T-Rex Arrives at Natural History Museum

The fearsome fossil is on loan from the Army Corps of Engineers.

April 15, 2014, 1:29 PM
PHOTO: Tyrannosaurus Rex Fossil Unveiled
Director of the National Museum of Natural History Kirk Johnson, left, and Lt. General Thomas Bostick of the U.S. Army Corps of Engineers unveil the right femur of a sixty-six million old Tyrannosaurus Rex skeleton at the Smithsonian Museum of Natural History in Washington, April 15, 2014.
Gary Cameron/Reuters

April 15, 2014 -- Washington’s latest arrival is no stranger to tough habitats.

The 66 million-year-old Tyrannosaurus Rex arrived at the National Museum of National History today.

On loan for 50 years from the U.S. Army Corps of Engineers, the fearsome T-Rex fossil –- each tooth the size of a banana –- will form the centerpiece of the National Museum of Natural History’s new dinosaur and fossil hall in 2019.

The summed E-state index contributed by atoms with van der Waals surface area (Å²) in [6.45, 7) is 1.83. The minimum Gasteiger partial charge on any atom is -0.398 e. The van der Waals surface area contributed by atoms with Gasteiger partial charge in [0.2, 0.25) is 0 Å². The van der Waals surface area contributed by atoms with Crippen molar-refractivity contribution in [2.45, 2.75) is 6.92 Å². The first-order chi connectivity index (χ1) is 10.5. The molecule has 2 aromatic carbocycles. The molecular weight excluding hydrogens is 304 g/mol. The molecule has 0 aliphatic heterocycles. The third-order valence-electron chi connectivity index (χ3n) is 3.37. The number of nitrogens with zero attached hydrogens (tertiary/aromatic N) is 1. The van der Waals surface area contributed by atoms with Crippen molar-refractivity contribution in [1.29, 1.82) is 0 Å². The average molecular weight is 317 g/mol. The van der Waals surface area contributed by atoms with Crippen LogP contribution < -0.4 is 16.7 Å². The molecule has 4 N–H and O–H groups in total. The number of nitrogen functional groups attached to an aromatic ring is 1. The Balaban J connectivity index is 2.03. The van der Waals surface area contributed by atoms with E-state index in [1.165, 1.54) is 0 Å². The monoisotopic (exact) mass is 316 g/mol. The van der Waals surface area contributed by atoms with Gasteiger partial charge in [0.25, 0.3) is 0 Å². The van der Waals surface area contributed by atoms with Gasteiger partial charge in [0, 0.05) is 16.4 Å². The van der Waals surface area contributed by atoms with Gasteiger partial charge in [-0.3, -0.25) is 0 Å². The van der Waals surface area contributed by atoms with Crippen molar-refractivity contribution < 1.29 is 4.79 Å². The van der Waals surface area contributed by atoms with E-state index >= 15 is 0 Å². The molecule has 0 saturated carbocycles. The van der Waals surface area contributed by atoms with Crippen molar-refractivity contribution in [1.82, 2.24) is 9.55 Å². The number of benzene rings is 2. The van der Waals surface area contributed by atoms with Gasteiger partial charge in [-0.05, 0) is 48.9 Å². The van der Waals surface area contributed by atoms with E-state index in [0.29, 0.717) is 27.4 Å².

But visitors to the nation’s capital won’t have to wait five years to see the creature’s remains. In the museum’s new “Rex Room,” tourists will be able to watch staff members unpack, photograph and prepare the bones for assembly.

The so-called “Nation’s T-Rex” was discovered in Montana in 1988 by a rancher named Kathy Wankel, who noticed a bone sticking out of the sand and delivered it to the Museum of the Rockies.

The skeleton was originally scheduled to arrive in D.C. on Oct. 15, National Fossil Day, but the 16-day government shutdown derailed the project schedule.

Luckily, nothing can stop a T-Rex for long. The Rex Room opens today.

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